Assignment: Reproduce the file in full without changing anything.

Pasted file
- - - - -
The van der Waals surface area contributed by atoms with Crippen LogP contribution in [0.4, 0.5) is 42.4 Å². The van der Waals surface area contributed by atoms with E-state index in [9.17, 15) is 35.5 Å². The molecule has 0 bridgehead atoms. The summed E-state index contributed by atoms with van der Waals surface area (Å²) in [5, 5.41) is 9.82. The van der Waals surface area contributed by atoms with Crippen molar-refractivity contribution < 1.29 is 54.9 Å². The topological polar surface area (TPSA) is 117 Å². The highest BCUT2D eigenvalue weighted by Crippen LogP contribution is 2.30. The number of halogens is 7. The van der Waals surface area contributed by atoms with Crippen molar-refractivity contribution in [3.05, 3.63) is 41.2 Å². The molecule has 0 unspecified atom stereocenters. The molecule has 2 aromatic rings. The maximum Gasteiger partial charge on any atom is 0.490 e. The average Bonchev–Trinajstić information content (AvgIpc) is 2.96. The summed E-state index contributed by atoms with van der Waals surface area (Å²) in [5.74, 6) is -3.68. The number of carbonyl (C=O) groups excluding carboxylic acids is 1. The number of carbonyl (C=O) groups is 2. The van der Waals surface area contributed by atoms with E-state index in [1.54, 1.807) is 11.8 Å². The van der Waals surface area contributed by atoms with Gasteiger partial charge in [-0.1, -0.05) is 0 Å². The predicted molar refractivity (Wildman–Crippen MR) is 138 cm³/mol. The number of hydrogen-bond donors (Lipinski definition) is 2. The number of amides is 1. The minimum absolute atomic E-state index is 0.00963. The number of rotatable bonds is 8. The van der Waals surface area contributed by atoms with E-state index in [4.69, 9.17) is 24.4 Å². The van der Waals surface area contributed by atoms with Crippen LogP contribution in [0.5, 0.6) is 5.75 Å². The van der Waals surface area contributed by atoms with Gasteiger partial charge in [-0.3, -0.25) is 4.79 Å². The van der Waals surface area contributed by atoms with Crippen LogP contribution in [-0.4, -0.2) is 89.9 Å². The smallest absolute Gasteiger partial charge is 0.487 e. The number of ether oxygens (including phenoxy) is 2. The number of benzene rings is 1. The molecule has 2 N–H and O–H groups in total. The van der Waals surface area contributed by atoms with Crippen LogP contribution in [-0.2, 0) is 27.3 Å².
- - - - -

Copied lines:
The van der Waals surface area contributed by atoms with Crippen LogP contribution in [0.4, 0.5) is 42.4 Å². The van der Waals surface area contributed by atoms with E-state index in [9.17, 15) is 35.5 Å². The molecule has 0 bridgehead atoms. The summed E-state index contributed by atoms with van der Waals surface area (Å²) in [5, 5.41) is 9.82. The van der Waals surface area contributed by atoms with Crippen molar-refractivity contribution < 1.29 is 54.9 Å². The topological polar surface area (TPSA) is 117 Å². The highest BCUT2D eigenvalue weighted by Crippen LogP contribution is 2.30. The number of halogens is 7. The van der Waals surface area contributed by atoms with Crippen molar-refractivity contribution in [3.05, 3.63) is 41.2 Å². The molecule has 0 unspecified atom stereocenters. The molecule has 2 aromatic rings. The maximum Gasteiger partial charge on any atom is 0.490 e. The average Bonchev–Trinajstić information content (AvgIpc) is 2.96. The summed E-state index contributed by atoms with van der Waals surface area (Å²) in [5.74, 6) is -3.68. The number of carbonyl (C=O) groups excluding carboxylic acids is 1. The number of carbonyl (C=O) groups is 2. The van der Waals surface area contributed by atoms with E-state index in [1.54, 1.807) is 11.8 Å². The van der Waals surface area contributed by atoms with Gasteiger partial charge in [-0.1, -0.05) is 0 Å². The predicted molar refractivity (Wildman–Crippen MR) is 138 cm³/mol. The number of hydrogen-bond donors (Lipinski definition) is 2. The number of amides is 1. The minimum absolute atomic E-state index is 0.00963. The number of rotatable bonds is 8. The van der Waals surface area contributed by atoms with E-state index in [4.69, 9.17) is 24.4 Å². The van der Waals surface area contributed by atoms with Crippen LogP contribution in [0.5, 0.6) is 5.75 Å². The van der Waals surface area contributed by atoms with Gasteiger partial charge in [-0.3, -0.25) is 4.79 Å². The van der Waals surface area contributed by atoms with Crippen LogP contribution in [-0.4, -0.2) is 89.9 Å². The smallest absolute Gasteiger partial charge is 0.487 e. The number of ether oxygens (including phenoxy) is 2. The number of benzene rings is 1. The molecule has 2 N–H and O–H groups in total. The van der Waals surface area contributed by atoms with Crippen LogP contribution in [-0.2, 0) is 27.3 Å².